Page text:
India, following an agreement with the Hindustan Aeronautics Ltd (HAL) at the ongoing MAKS 2009 air show near Moscow, officials said Friday.

    The RD-33/series 3 engine, being delivered by state-run arms exporter Rosoboronexport, is an upgraded version of the powerful RD-33 turbofan with thrust vectoring for the MiG family of fighters. The engine provides superior maneuverability and enhances the fighter's performance in close air combat.

    In 2005, Russia signed a $250 million deal to modernise the MiG-29's engines. According to the terms of the deal, HAL will make 120 RD-33/series 3 jet engines at its Koraput plant for the upgrades of the fighters.

    The contract will help HAL master the assembly of the RD-33 jet engines and use the experience in the assembly of next generation jet engines.

    "These engines are installed on MiG aircraft, including the MiG-35 fighters that are participating in the tender for 126 fighters for the Indian Air Force," a Rosoboronexport official said.

    Six aircraft majors - Lockheed Martin and Boeing from the US, Russia's MiG, France's Dassault, Sweden's Saab and the EADS consortium of British, German, Spanish and Italian companies - are in contention for the $10 billion contract.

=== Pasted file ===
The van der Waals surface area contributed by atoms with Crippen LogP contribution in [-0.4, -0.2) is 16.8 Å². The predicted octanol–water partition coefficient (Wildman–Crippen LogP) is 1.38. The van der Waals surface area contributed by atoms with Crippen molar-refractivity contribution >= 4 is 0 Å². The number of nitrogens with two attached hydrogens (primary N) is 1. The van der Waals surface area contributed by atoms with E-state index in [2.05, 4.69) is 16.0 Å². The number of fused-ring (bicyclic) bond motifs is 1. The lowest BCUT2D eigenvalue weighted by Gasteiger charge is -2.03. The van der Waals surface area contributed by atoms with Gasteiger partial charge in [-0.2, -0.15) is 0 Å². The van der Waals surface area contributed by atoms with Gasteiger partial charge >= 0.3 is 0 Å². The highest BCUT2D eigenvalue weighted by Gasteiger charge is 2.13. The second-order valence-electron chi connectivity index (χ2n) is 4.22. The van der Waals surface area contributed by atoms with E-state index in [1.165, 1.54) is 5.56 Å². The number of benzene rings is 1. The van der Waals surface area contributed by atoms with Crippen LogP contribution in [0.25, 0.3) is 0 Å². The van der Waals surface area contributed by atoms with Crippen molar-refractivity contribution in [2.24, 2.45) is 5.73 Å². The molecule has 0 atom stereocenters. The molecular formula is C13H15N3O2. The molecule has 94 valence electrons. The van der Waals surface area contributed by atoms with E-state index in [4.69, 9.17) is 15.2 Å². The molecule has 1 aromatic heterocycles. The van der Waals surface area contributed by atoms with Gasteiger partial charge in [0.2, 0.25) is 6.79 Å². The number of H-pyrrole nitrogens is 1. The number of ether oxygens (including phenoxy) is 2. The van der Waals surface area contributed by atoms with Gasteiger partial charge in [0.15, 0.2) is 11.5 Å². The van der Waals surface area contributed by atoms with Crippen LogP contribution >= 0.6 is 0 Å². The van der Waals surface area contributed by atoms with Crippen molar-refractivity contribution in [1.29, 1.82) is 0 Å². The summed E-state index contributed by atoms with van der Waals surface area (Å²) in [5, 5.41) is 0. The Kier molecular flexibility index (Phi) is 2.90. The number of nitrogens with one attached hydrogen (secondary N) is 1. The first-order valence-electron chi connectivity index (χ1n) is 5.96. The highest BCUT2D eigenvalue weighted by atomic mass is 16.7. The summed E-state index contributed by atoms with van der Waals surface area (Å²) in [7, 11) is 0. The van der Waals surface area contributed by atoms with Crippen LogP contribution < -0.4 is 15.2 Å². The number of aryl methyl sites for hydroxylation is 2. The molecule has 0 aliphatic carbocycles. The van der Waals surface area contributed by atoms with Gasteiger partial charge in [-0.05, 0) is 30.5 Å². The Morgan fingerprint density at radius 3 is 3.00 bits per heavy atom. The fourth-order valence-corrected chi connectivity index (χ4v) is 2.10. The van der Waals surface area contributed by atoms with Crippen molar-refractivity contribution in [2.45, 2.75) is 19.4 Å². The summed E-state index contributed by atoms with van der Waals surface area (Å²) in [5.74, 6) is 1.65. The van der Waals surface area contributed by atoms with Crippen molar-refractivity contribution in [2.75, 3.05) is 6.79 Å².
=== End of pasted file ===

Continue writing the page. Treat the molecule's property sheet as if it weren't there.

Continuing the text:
Russia will fly in two MiG-35 aircraft to India later this month for the test flights that have begun of the six contenders in the fray. A series of trials with live firing will be conducted for an IAF delegation at a testing ground in Russia late this year.

    Russia has also said it is ready to transfer all key technology to HAL and provide assistance for the production of the aircraft in India if the MiG-35 wins the tender.

    Russia to deliver MiG-29 engines to India- Politics/Nation-News-The Economic Times

    gr8 news to know that our mig-29 upgraded SMTs will have multi axis TVC. Will make it one of the most maneuverable aircraft in the world.
     
  18. Arjak

    Arjak Respected Member

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    120 more engines for what?.....we have only 67 mig29s.....are the other migs gonna be fitted with these engines too?
     
  19. Payeng

    Payeng Daku Mongol Singh

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    Not necessarily all RD-33 engines have multi axis thrust vectoring, but TVC is an option for RD-33 series 3, still their is no report of whether India would opt for TVC Klimovs or not.

    why isn't the Mig-29 twin engined?
     
  20. Arjak

    Arjak Respected Member

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    Damn!..i missed the twin engined part completely!....thnx payeng